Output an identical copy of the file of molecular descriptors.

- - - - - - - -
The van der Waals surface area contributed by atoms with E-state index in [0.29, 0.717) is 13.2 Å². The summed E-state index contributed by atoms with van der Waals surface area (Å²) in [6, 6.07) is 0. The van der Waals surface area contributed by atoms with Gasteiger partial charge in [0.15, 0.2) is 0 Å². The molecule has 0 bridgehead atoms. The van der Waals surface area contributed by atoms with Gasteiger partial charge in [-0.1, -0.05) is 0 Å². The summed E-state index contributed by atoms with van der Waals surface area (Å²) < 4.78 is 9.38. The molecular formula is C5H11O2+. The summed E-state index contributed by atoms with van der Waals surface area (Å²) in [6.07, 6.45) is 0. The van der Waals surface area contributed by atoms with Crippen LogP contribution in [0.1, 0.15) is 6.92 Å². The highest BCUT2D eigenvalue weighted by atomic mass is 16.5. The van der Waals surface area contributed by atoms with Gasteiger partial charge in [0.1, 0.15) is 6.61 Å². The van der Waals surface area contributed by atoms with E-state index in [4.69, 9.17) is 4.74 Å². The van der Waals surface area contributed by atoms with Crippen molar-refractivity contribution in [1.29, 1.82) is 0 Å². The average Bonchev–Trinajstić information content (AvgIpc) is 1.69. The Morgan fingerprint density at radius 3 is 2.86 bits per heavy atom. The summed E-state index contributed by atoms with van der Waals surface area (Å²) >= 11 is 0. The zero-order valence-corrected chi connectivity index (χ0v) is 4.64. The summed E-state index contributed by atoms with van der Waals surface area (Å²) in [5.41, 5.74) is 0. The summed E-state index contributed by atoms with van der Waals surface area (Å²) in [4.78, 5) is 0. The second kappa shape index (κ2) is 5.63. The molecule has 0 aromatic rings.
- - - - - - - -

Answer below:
The van der Waals surface area contributed by atoms with E-state index in [0.29, 0.717) is 13.2 Å². The summed E-state index contributed by atoms with van der Waals surface area (Å²) in [6, 6.07) is 0. The van der Waals surface area contributed by atoms with Gasteiger partial charge in [0.15, 0.2) is 0 Å². The molecule has 0 bridgehead atoms. The van der Waals surface area contributed by atoms with Gasteiger partial charge in [-0.1, -0.05) is 0 Å². The summed E-state index contributed by atoms with van der Waals surface area (Å²) < 4.78 is 9.38. The molecular formula is C5H11O2+. The summed E-state index contributed by atoms with van der Waals surface area (Å²) in [6.07, 6.45) is 0. The van der Waals surface area contributed by atoms with Crippen LogP contribution in [0.1, 0.15) is 6.92 Å². The highest BCUT2D eigenvalue weighted by atomic mass is 16.5. The van der Waals surface area contributed by atoms with Gasteiger partial charge in [0.1, 0.15) is 6.61 Å². The van der Waals surface area contributed by atoms with E-state index in [4.69, 9.17) is 4.74 Å². The van der Waals surface area contributed by atoms with Crippen molar-refractivity contribution in [1.29, 1.82) is 0 Å². The average Bonchev–Trinajstić information content (AvgIpc) is 1.69. The Morgan fingerprint density at radius 3 is 2.86 bits per heavy atom. The summed E-state index contributed by atoms with van der Waals surface area (Å²) >= 11 is 0. The zero-order valence-corrected chi connectivity index (χ0v) is 4.64. The summed E-state index contributed by atoms with van der Waals surface area (Å²) in [5.41, 5.74) is 0. The summed E-state index contributed by atoms with van der Waals surface area (Å²) in [4.78, 5) is 0. The second kappa shape index (κ2) is 5.63. The molecule has 0 aromatic rings.